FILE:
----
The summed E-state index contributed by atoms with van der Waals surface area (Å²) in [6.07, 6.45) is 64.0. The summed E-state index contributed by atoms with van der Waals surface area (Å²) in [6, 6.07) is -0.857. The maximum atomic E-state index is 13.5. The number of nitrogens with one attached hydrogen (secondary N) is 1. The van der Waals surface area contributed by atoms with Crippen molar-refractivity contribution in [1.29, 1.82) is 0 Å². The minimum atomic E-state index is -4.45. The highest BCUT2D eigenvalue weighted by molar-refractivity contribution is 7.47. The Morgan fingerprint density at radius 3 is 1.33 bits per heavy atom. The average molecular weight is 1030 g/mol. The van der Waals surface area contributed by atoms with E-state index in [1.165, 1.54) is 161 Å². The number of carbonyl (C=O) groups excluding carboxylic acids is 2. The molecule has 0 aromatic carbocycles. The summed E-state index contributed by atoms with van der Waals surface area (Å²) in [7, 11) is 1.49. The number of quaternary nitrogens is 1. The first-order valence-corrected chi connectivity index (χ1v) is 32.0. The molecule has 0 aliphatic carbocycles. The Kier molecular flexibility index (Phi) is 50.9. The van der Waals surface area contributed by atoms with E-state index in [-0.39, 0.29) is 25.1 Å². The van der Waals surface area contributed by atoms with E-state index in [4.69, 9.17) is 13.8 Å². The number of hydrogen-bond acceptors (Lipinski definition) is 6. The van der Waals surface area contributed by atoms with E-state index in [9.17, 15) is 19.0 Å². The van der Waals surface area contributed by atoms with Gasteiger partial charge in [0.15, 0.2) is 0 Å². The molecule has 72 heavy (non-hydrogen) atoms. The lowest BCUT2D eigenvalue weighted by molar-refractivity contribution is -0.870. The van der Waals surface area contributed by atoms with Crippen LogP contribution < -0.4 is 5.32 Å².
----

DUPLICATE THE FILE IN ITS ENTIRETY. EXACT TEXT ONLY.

The summed E-state index contributed by atoms with van der Waals surface area (Å²) in [6.07, 6.45) is 64.0. The summed E-state index contributed by atoms with van der Waals surface area (Å²) in [6, 6.07) is -0.857. The maximum atomic E-state index is 13.5. The number of nitrogens with one attached hydrogen (secondary N) is 1. The van der Waals surface area contributed by atoms with Crippen molar-refractivity contribution in [1.29, 1.82) is 0 Å². The minimum atomic E-state index is -4.45. The highest BCUT2D eigenvalue weighted by molar-refractivity contribution is 7.47. The Morgan fingerprint density at radius 3 is 1.33 bits per heavy atom. The average molecular weight is 1030 g/mol. The van der Waals surface area contributed by atoms with E-state index in [1.165, 1.54) is 161 Å². The number of carbonyl (C=O) groups excluding carboxylic acids is 2. The molecule has 0 aromatic carbocycles. The summed E-state index contributed by atoms with van der Waals surface area (Å²) in [7, 11) is 1.49. The number of quaternary nitrogens is 1. The first-order valence-corrected chi connectivity index (χ1v) is 32.0. The molecule has 0 aliphatic carbocycles. The Kier molecular flexibility index (Phi) is 50.9. The van der Waals surface area contributed by atoms with E-state index in [-0.39, 0.29) is 25.1 Å². The van der Waals surface area contributed by atoms with E-state index in [4.69, 9.17) is 13.8 Å². The number of hydrogen-bond acceptors (Lipinski definition) is 6. The van der Waals surface area contributed by atoms with E-state index in [9.17, 15) is 19.0 Å². The van der Waals surface area contributed by atoms with Gasteiger partial charge in [0.15, 0.2) is 0 Å². The molecule has 72 heavy (non-hydrogen) atoms. The lowest BCUT2D eigenvalue weighted by molar-refractivity contribution is -0.870. The van der Waals surface area contributed by atoms with Crippen LogP contribution < -0.4 is 5.32 Å².